7 Degrees of Separation

The blog post theme this week is “favorite find”. To be honest, my favorite find is whatever I’ve just discovered. Any find is exciting for me. Let me tell you about my most recent find – which happens to be my favorite today!

I’ve been researching my dad’s HUTCHISON family. For background, the line goes from my paternal great-grandfather, Mark DRAKE to his father Ervin Alonzo (also known as Poppy), Poppy’s mother Hester MITCHELL DRAKE, Hester’s sister Mary Louise MITCHELL, and finally to Mary’s daughter Amanda Jane THOMAS who married Idaho’s 7th Governor, Francis Robert “Frank” GOODING. When I discovered that my 1st cousin 4 times removed had married the former Governor of Idaho I had to laugh. My husband and I lived for 10 years in Idaho and not one day of that 10 years did I know of this family connection to Idaho. I was well aware of my husband’s family connections and I was aware that I had some distant family who had lived there at some point but I was completely unaware of any connection to a former governor of Idaho.

Mary Louise Mitchell Potter Thomas

I was researching Mary MITCHELL only because I’ve had such a difficult time finding her parents (and my 4th great grandparents), Mordica Elias MITCHELL and Lucretia HUTCHISON MITCHELL HARTMAN. So much of a hard time that I had resorted to researching the children in an attempt to figure out where the family was and who really belonged in this family (as well as who didn’t). I had already looked into the two oldest children of Mordica and Lucretia – two sons named James Harrison MITCHELL and John West MITCHELL. I had already looked into the oldest known daughter as well – a daughter named Susan M. MITCHELL. By this time I was getting desperate but I continued. Next in line was Mary Louise. I was about to give up on Mary when I made the completely unexpected discovery that her daughter was married to Francis R. “Frank” GOODING ~ former Idaho Governor, former Idaho state Senator, and former US Senator from Idaho. Perseverance pays off!

Amanda Jane Thomas and Frank Gooding

In attempting to figure out how Frank GOODING would have met Amanda Jane THOMAS, I began looking at Frank’s life. Frank was born in England. He immigrated to the US with his family when he was about 7 or 8 years old. His family settled in Michigan and then moved to Mount Shasta, California in1877. BINGO! Amanda’s family had moved to Shasta County, California in the late 1850’s or early 1860’s. The information I’m working with says that Lucretia (Amanda’s maternal grandmother and my 4th great grandmother) died in California but I have no proof of this. However I do know that by 1860, Amanda’s mother (Mary Louise MITCHELL POTTER THOMAS, my 3rd great grand-aunt) was living in Shasta County, California with her brother – James Harrison MITCHELL. In 1860, Amanda’s mom was going by Louisa rather than Mary. I can only presume Louisa was pregnant with her first child, Adeline, at that time since a 10-year-old Adeline POTTER shows up on the next census and a later court case names Adeline as a daughter of Benjamin F. and Mary Louise MITCHELL POTTER.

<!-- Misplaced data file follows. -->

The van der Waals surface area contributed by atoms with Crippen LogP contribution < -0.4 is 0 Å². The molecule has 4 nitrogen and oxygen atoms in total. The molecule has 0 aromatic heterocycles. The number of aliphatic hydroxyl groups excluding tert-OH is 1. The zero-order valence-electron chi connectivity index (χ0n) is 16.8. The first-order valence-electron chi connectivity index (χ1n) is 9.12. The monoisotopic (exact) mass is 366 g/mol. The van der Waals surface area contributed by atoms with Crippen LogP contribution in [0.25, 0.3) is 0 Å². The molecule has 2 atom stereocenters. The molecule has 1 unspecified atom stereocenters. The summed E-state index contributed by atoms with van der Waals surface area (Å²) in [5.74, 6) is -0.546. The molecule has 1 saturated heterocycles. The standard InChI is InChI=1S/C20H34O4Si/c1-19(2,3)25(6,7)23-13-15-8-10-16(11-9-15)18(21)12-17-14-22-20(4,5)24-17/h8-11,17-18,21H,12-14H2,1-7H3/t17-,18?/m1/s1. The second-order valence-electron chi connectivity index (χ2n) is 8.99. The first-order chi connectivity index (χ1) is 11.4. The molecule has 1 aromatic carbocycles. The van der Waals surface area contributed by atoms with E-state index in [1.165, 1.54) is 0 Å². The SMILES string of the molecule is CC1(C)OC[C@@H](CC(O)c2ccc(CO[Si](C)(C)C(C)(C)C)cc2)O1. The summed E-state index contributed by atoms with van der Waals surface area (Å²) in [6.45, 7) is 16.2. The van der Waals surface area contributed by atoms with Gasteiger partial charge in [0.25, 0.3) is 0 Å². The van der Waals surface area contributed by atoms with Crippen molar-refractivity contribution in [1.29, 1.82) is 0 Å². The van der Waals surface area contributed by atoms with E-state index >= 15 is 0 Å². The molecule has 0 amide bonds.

Divorce of Mary Louise MITCHELL POTTER and Benjamin F. POTTER. Image from Newspapers.com, The Red Bluff Beacon; 15 May 1862; Red Bluff, California.

As for the 1860 census, Louisa’s last name was listed as POTTER because she was married to Benjamin F. POTTER in Saint Louis, Missouri, just a few years prior to showing up in California. Mr. POTTER was not living with the MITCHELL family in 1860. All the researchers on Ancestry claim Benjamin POTTER died around 1861. I have found no proof of his death but I did discover that Mary Louise filed for a divorce from Benjamin F. POTTER in 1862 in Tehama County, California. The divorce must have been granted because on 21 October 1862, Louisa married Samuel M. THOMAS.

In 1870, Louisa and Samuel THOMAS were living in Shasta County, California with their family including the future Senator’s wife, Amanda Jane. Frank GOODING and his family were still in Michigan in 1870. In 1877, Amanda’s father Samuel passed away in January and later that year, Frank and his older brother moved to Shasta County, California.

In 1880, 18-year-old Amanda was living with her mother and siblings in Shasta County, California. A 21-year-old Frank GOODING was living in nearby Gasspoint, Shasta County, California, raising turkeys for a living. On 1 June 1880, Frank and Amanda married and they moved to Idaho in May of 1881. Frank would go on to be elected Sheriff in Ketchum, Blaine County, Idaho.

The family also lived in Shoshone, Lincoln County, Idaho for a while. They built a home there and limited rooms are available for rent in the home. If you’re interested, you can request more information from Lincoln County Historical Society in Shoshone, Idaho where I found this photograph of the home:

The home the GOODING family built in Shoshone, Idaho. Photo found at https://www.lincolncountyhistorical.org/themansion.html.

In 1898 Frank was elected to the Idaho legislature (Senate). Two years later he was reelected to the Senate. While serving in the state legislature he had the honor of serving as President Pro-Tempore. In 1904 he was elected Governor of Idaho and served two terms. In 1918 a special election was held to elect someone to finish the term of the US Senator James Brady who had died in office the previous year. Frank lost to the opposing candidate, however that candidate resigned from office early and Frank finished his term. Frank went on to win his own 6-year term representing Idaho in 1920 and was re-elected for a second term in 1926. Frank succumbed to cancer while serving his second term as US Senator. One final accolade for Frank is that in 1958 he was inducted into the National Cowboy & Western Heritage Museum in Oklahoma City, Oklahoma County, Oklahoma.